Basic Tunnel Info



The facts on the tunnel plans from the recent Environmental Impact Statement (EIS) are:


  • Construction to take 7 years in total, potentially starting in 2023
  • Estimated cost of approx $12 billion (end-of-project cost in $-of-the-day) – yes, that’s 12,000 million
  • Unfiltered exhaust stacks at each tunnel entrance
  • Exhaust stacks will be between 8-10 storeys tall and located at the ends of the tunnels in Seaforth, Balgowlah, Artarmon and Cammeray. The stacks will release unfiltered exhaust from vehicles travelling the 7km length of tunnel, and there is no filtration of air either within, or outside the tunnel.
  • Balgowlah Golf course used as a large construction site, with 34 homes acquired and demolished on Dudley St. When complete, the site will hold a multi-lane access road, industrial facilities building to power and operate the motorway, with leftover space used for sporting fields, next to an unfiltered exhaust stack. The full green space will no longer exist and 421 mature trees will be removed, with another 158 potentially impacted.
  • Tunnel entrance near Kirkwood St, Seaforth impacting nearby residents with heavy truck movements, and widening of Wakehurst Parkway. This construction threatens numerous endangered plant and animal species and aboriginal rock art sites, with close to 2000 established trees removed in Garigal National Park / Bantry Bay and Manly Dam Reserve.
  • Road configuration changes near tunnel entrances, including a new traffic light in the middle of Burnt Bridge Creek Deviation, and changes that create rat-runs in local streets. Increased traffic is projected in numerous local streets including Wanganella St, Judith St and Woodbine St.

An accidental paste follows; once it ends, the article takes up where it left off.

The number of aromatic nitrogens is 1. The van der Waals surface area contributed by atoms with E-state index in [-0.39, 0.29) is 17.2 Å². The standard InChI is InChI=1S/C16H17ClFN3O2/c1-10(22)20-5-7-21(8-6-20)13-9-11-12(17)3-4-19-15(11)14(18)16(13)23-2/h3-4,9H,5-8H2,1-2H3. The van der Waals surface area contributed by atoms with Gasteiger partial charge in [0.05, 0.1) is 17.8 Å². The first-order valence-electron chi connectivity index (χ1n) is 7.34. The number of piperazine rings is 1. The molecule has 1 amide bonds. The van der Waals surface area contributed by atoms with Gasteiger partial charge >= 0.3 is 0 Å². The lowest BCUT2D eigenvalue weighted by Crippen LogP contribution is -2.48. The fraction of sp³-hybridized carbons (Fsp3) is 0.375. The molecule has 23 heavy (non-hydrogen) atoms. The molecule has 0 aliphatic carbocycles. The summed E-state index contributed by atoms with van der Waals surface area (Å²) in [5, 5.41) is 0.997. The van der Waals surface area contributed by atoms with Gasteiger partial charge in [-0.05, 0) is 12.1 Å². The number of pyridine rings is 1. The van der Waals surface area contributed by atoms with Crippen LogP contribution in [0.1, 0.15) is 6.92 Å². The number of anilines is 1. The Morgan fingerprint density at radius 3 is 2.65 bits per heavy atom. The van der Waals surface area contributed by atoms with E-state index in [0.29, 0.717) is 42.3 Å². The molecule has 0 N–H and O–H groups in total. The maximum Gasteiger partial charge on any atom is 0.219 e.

• Construction sites for 5-7 years undertaking drilling, rock crushing, concreting and earth removal located at Balgowlah Golf course, near Kirkwood St, Seaforth and at Spit Reserve West, Mosman.
  • Steel and concrete tunnel tubes fabricated on a large pontoon stationed at Spit Reserve West, with tubes constructed on small stilts on the bed of Middle Harbour. Construction performed with the use of coffer dams and barges in the harbour.
  • Public transport not considered as an alternative to the tunnel as revealed by leaks to the media from cabinet discussions(2), despite claims in the EIS that alternatives were considered.
  • Toll for using the tunnel estimated at $7-8 each way(1)– with projected tolls estimated to the CBD of $23 return, airport $33 return and Blue Mts $60 return. This equates to over $5000 per year for a commute to the city, and much more to western Sydney.
  • Early government estimates of travel time savings at 14 minutes from Seaforth to Cammeray, if there are no other influences to traffic flow, and estimates are realised. Whilst travel time savings are expected through the tunnel, changes to traffic patterns are projected to significantly increase delays on local roads and intersections including Condamine St at Manly Vale / Balgowlah, Sydney Rd and Warringah Rd / Wakehurst Parkway, despite recent road upgrades. Any tunnel time savings will be eaten up by increased delays on local roads.
  • The EIS now advertises “up to 38 minutes” travel time saving from Balgowlah to the CBD – as locals know, this is a grossly exaggerated figure. Travel time savings such as this are based on extrapolated numbers incorporating other tollways not yet built, and are based on the ‘the worst of the worst’ peak conditions in 2037.
  • Government estimates of just 10% reduction in traffic on Military Rd in long-term projections in 2037.


TfNSW map of Balgowlah portal in EIS


TfNSW map of Seaforth portal in EIS

1) Revealed: $8 tolls each way planned for new roadway tunnels to Sydney’s north (SMH, July 18, 2017)

2) Revealed: The $14 billion Western Harbour Tunnel Beaches Link price tag